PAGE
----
Neogtiations In Honduras
Some better news out of Honduras. After a meeting between ousted President Mel Zelaya and Secretary of State Clinton today, a diplomatic agreement has been brokered, though I don't think it will be entirely smooth.
Ousted Honduran President Manuel Zelaya on Tuesday accepted a U.S.-backed effort by Costa Rican President Oscar Arias to mediate an end to the political crisis in Honduras and said talks with his rivals would begin on Thursday.
"Our first meeting is set for Thursday, in Costa Rica," Zelaya, told Honduran radio from Washington, saying he would meet the "protagonists" of the June 28 coup that ousted him.
But Arias, a Nobel Peace Prize winner, faces mediating between sharply opposed positions.
Zelaya said that his reinstatement as president was "nonnegotiable," adding of the talks, "What this is is not a negotiation, this is the planning of the exit of the coup leaders."
In Honduras, Roberto Micheletti, who was appointed president by Honduran lawmakers after the coup, also said he accepted Arias as a mediator, but added his government maintained his position that Zelaya could not return.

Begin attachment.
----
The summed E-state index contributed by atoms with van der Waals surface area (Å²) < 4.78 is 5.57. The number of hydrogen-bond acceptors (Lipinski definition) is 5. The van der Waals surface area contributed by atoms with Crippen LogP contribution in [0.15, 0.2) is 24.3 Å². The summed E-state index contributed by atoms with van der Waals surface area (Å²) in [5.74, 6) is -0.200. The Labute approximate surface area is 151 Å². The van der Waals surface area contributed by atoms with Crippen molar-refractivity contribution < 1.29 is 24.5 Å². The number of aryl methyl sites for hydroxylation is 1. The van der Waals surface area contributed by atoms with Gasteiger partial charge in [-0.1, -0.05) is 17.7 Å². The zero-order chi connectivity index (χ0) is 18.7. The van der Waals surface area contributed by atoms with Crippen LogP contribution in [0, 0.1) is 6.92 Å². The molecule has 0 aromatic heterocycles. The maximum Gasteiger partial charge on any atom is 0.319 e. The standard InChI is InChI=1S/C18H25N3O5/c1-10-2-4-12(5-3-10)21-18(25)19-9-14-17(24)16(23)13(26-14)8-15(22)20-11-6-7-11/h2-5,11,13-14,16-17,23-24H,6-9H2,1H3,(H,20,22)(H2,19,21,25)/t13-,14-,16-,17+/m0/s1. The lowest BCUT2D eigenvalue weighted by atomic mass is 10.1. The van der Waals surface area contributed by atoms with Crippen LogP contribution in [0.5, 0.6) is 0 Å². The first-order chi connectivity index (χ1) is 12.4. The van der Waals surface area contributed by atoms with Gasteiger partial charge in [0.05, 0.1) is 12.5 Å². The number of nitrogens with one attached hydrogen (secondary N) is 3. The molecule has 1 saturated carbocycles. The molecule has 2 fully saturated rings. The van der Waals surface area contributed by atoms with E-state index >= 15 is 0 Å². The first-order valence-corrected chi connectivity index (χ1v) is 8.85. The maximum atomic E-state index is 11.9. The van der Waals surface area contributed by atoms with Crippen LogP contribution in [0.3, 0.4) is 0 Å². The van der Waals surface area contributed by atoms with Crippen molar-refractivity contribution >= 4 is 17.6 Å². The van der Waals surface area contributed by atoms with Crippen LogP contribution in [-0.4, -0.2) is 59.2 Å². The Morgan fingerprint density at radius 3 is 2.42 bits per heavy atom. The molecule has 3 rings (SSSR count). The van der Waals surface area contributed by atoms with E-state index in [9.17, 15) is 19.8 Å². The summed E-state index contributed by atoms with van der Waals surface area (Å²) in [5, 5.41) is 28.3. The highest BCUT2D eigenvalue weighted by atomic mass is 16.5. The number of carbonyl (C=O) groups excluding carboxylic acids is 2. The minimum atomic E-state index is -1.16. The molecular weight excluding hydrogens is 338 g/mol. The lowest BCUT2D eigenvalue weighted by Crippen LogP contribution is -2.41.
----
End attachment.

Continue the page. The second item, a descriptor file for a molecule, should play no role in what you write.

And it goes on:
If you can squint and sort of see the outlines of any deal, let me know. But dialogue can bear fruit if given enough time and backing. You could see some sort of deal where Zelaya gets to serve out his term (which has less than a year left) in exchange for a vow not to change Presidential term limits. And then the people of Honduras get their elected leader and can choose another one. Obama made a good statement:
"America supports now the restoration of the democratically-elected president of Honduras, even though he has strongly opposed American policies," Obama said in a speech in Russia.
"We do so not because we agree with him. We do so because we respect the universal principle that people should choose their own leaders, whether they are leaders we agree with or not," he added.
Sounds reasonable to me, which is why he'll get endlessly attacked for "siding with Castro and Chavez."